Former City Council candidate Tyler LeMasters will not appeal judge’s decision to remove him from ballot
SPOKANE, Wash. — Former Spokane City Council candidate Tyler LeMasters does not appear to have plans to appeal a judge’s decision to remove him from the November ballot.
In August, Judge Annette Plese ruled LeMasters ineligible to run for office because he did not meet the city residency requirement.
Plese made the decision after a complaint was filed saying LeMasters had not lived in the city long enough to run.
The Spokane City Charters states “A person must be a qualified voter of the City of Spokane and have been a resident of the city, and of the appropriate council district, for the one year immediately preceding the time of filing as a candidate for… council member.”
The charter defines “residency” as “a person’s permanent address where he or she physically resides and maintains his or her abode.”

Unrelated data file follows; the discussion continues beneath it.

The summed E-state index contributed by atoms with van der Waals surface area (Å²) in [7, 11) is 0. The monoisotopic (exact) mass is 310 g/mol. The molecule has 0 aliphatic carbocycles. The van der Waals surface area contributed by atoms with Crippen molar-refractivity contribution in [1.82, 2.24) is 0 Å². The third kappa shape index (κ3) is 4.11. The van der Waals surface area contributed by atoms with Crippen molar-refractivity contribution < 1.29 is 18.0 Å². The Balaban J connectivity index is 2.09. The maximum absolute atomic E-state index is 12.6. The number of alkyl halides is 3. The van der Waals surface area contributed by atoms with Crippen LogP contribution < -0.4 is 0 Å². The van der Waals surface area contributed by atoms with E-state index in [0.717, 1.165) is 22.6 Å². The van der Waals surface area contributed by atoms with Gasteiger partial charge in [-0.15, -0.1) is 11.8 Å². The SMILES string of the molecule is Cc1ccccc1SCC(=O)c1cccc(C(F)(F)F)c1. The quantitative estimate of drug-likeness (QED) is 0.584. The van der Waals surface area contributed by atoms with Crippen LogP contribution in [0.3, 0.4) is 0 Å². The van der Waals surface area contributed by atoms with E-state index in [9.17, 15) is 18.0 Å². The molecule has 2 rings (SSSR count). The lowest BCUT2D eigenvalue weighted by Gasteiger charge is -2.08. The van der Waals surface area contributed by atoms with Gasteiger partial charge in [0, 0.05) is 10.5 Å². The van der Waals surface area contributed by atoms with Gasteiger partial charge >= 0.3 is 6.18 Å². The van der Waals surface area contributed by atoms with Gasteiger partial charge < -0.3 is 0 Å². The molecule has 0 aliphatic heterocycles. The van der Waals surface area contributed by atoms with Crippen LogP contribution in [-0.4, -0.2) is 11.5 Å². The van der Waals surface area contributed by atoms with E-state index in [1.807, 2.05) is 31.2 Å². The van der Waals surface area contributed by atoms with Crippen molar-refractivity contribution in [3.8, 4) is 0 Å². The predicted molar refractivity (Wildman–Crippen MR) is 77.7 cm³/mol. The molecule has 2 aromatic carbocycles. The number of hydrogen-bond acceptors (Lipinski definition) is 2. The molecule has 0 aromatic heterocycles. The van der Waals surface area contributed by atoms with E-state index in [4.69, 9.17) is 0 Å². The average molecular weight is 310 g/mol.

LeMasters filed to run on May 18, 2021, which means he would have had to be living in District 2 since May 2020. The petition shows that LeMasters lived in Virginia, not Spokane on and after May 18, 2020.
Public records also show LeMasters’ family bought their current home in District 2 on January 12, 2021. That means he had only lived in the district for four months before filing to run.
In a statement sent Wednesday, LeMasters expressed disappointment in the ruling.
“Spokane has been my home since 2005 and the five months I was out of town in question was when I working in the US House of Representatives in Washington DC,” he said.
LeMasters previously worked for Rep. Cathy McMorris Rodgers (WA-05).
“That job handled small business, and non-profit legislation for all Eastern Washington during the hardest part of the economic shutdowns,” LeMasters said.
He argued that this should “clearly be viewed as a Civil Service exemption under the city charter rules.”
LeMasters said filing an appeal would cost him more than $15,000 in legal fees. He instead plans to shift his focus to his real estate career and plans to spend more time with his first child due in October.
READ: Spokane City Council candidate Tyler LeMasters ineligible for November ballot
READ: Court strikes down Spokane Prop 1, removing it from November ballot
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